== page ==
The lamb on the left side of this fascinating photograph by Menahem Kahana is to be slaughtered shortly after this shot was taken. A scene full of cages, bars and chains (and even a striped shirt) enclose the young donkey and the lamb, with its soft white and brown curls.
Both animals’ ears are tilted those of the donkey thrusting sideways in amazement, those of the lamb dangling. They both stand quietly. On their backs are pieces of embroidered fabric that has adorned many animals before them. The red-gray tile floor is bare: no bed of straw and no feed cover it, no padding and no place to hide.
“And every firstling of an ass thou shalt redeem with a lamb; and if thou wilt not redeem it, then thou shalt break its neck,” it is written in Exodus 13:13. Even though there is no holiness in the firstborn of non-kosher animals, there is a holiness that is revealed in a firstborn donkey. Because the donkey is the beast of burden that made human survival possible, it is redeemed by giving a lamb to the priest in the Temple. The donkey is a bridge between the material and the holy, and is redeemed like the firstborn son, no less. If it is not redeemed, it must be killed.
The Pinsk-Karlin Hasidim are therefore gazing at the donkey on this seventh of July, and Kahana, who has photographed this ceremony more than once in his long career, gazes at them. The animals stand at the center of the frame, and one feels compassion for them. At the same time, the community exists in the photograph as a commonalty. The photographer does not judge these people; the visual information about them flows into the frame without interference. Kahana himself is sensitive to the visual contrasts between the memory of a time of animal sacrifices and a time of tiles and bars, between the colorlessness and meagerness of daily life and the decorative fabrics adorning the animals and an imagined sublimity; but he does not demand, nor look for, a similar sensitivity or self-awareness from the community.
This, then, is the documentation of a social production, to which each of the viewers reacts differently. Each individual reaction has a story to tell. The boy at the lower right of the frame has stuck his head between the mobile bars furnished by Y.M. City Events in order to see better, and his white forehead is taut with concentration. But some of the Hasidim are engrossed in conversation; two of them have turned around. And there is another camera, held by an elderly, white-bearded man who has removed his hat. What is it aimed at? Perhaps at the ceremony, or possibly at its viewers, despite the ban on graven images and all likenesses.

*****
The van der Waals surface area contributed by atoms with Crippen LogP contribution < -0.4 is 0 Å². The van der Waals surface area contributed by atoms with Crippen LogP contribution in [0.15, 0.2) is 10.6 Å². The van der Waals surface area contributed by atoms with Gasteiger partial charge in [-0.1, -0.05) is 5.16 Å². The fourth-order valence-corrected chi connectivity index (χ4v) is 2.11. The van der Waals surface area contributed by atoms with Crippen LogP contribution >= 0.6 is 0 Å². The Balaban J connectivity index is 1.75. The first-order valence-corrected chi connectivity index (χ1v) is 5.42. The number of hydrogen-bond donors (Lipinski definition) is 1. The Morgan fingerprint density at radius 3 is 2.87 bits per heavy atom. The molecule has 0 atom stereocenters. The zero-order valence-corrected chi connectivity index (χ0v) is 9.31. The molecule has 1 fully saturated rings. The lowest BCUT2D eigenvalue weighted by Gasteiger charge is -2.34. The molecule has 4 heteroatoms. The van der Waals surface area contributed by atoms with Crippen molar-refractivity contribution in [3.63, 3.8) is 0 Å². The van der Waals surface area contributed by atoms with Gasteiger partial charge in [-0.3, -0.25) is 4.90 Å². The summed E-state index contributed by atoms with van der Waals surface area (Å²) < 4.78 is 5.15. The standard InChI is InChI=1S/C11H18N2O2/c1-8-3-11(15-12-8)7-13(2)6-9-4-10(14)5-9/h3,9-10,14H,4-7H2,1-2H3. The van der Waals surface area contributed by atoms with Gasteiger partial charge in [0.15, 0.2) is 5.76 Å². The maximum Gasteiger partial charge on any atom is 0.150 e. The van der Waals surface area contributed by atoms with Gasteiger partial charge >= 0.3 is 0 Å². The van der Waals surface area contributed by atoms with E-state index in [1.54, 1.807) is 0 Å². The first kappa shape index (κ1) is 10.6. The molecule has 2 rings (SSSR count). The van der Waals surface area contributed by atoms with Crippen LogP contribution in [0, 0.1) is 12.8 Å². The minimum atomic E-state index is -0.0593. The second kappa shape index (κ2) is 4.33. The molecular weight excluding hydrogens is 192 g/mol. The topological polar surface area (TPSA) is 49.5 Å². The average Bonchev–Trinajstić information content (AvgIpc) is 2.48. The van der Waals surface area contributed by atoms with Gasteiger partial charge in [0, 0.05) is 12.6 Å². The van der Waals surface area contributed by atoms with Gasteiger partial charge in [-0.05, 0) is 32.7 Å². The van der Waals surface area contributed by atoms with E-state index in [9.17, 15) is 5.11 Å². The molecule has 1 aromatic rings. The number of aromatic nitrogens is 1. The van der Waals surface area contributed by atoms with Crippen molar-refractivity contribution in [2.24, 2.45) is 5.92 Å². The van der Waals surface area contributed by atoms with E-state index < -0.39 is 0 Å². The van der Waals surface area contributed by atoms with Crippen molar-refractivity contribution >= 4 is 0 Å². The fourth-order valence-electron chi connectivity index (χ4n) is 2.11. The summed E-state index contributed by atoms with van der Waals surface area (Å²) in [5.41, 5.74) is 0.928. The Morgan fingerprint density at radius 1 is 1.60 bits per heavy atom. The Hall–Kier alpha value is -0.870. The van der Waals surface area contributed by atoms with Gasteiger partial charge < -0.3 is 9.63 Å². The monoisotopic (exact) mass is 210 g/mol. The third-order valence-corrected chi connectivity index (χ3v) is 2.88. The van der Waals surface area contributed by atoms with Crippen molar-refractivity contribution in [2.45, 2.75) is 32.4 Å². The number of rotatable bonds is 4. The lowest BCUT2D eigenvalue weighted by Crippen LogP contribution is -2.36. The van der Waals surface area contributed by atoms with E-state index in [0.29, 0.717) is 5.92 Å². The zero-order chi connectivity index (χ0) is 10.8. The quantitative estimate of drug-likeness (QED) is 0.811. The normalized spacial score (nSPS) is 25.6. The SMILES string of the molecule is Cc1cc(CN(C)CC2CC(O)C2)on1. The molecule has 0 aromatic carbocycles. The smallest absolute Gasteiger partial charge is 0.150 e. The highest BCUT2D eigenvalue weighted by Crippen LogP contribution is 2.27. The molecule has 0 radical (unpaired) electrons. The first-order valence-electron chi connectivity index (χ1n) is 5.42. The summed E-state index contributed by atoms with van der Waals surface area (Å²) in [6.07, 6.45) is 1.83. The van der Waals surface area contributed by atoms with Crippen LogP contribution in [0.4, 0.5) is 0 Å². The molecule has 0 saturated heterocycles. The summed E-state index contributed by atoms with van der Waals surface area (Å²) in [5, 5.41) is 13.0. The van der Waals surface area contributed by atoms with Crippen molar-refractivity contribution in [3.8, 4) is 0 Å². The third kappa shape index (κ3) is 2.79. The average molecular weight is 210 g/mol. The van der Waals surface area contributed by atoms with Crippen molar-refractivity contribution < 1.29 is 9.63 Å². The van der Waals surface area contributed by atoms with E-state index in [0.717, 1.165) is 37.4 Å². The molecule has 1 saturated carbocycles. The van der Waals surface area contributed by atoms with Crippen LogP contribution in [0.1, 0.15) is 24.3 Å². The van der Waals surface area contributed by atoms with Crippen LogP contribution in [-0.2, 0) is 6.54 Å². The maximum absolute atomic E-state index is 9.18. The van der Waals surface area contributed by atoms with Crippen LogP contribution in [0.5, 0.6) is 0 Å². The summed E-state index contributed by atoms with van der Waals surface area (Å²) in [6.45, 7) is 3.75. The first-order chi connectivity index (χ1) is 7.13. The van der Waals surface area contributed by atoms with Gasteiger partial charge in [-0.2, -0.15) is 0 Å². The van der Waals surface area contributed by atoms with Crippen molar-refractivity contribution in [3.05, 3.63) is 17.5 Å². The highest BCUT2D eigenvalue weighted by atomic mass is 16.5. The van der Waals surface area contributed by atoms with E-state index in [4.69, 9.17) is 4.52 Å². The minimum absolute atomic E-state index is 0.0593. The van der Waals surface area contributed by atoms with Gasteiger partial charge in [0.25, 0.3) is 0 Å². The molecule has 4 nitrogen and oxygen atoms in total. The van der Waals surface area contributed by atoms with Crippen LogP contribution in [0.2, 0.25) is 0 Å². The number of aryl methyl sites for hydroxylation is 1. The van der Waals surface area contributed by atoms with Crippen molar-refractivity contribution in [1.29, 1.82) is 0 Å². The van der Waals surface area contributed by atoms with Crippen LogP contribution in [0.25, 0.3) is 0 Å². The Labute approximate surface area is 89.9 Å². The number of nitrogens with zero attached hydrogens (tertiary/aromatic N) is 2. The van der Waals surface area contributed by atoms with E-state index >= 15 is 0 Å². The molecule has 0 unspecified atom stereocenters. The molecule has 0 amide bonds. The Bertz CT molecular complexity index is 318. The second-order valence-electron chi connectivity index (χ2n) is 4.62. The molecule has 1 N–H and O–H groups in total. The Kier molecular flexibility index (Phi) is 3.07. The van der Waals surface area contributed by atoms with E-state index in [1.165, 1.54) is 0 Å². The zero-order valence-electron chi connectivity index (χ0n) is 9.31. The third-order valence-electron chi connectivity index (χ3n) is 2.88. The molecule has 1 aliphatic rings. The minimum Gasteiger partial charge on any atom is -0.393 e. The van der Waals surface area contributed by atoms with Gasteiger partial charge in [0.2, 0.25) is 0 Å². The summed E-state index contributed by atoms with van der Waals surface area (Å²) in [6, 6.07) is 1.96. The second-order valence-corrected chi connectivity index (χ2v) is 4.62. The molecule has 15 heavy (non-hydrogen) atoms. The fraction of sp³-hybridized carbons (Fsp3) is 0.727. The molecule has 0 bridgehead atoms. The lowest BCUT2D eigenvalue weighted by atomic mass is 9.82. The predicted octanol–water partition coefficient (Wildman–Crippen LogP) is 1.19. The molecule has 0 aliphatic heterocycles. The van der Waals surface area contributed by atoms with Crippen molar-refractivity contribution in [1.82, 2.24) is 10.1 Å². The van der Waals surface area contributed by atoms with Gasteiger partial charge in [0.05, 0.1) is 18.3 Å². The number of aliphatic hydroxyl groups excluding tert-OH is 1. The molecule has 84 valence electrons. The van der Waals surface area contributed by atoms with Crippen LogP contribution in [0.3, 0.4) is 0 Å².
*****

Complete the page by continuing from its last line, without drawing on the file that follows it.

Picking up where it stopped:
“Any interpretations will fail which take the Do-nots of the Old Testament in piecemeal fashion,” Mary Douglas writes in her important work, “Purity and Danger.” “The only sound approach is to forget hygiene, aesthetics, morals and instinctive revulsion, even to forget the Canaanites and the Zoroastrian Magi, and start with the texts. Since each of the injunctions is prefaced by the command to be holy, so they must be explained by that command. [...] The precepts and ceremonies alike are focused on the idea of the holiness of God which men must create in their own lives. So this is a universe in which men prosper by conforming to holiness and perish when they deviate from it.”
The universe of those who observe the injunction of redeeming the firstborn donkey has been invaded. The state is trying to demand that they encode the ceremony, shift it to its absolutely symbolic place, move from it in a direct leap to the National Induction Center, without passing Go on the way. But when we look at other photographs of the same event, which show the balcony of women and girls who are shunted to the rear, the platform draped in gilded sheets on which everything took place, the slaughterer with his shirtsleeves rolled up, the dead head of the lamb and the faces of the stunned children, who do not know whether to rejoice that the donkey was spared or be sorry that the lamb has gone when we look at those images, the impression is not just that it is impossible, but that it is simply not desirable.
It is impossible to change the army, make it holy, in order to suit it to these values. It might be useful, instead, to ponder how to make it possible for the boy who is now gazing at the black-eyed donkey to gaze at it in the future with his children but also be able to leave the closed compound where the ceremony is taking place. It is not the army that will draw him into the outside world. Something else has to do that.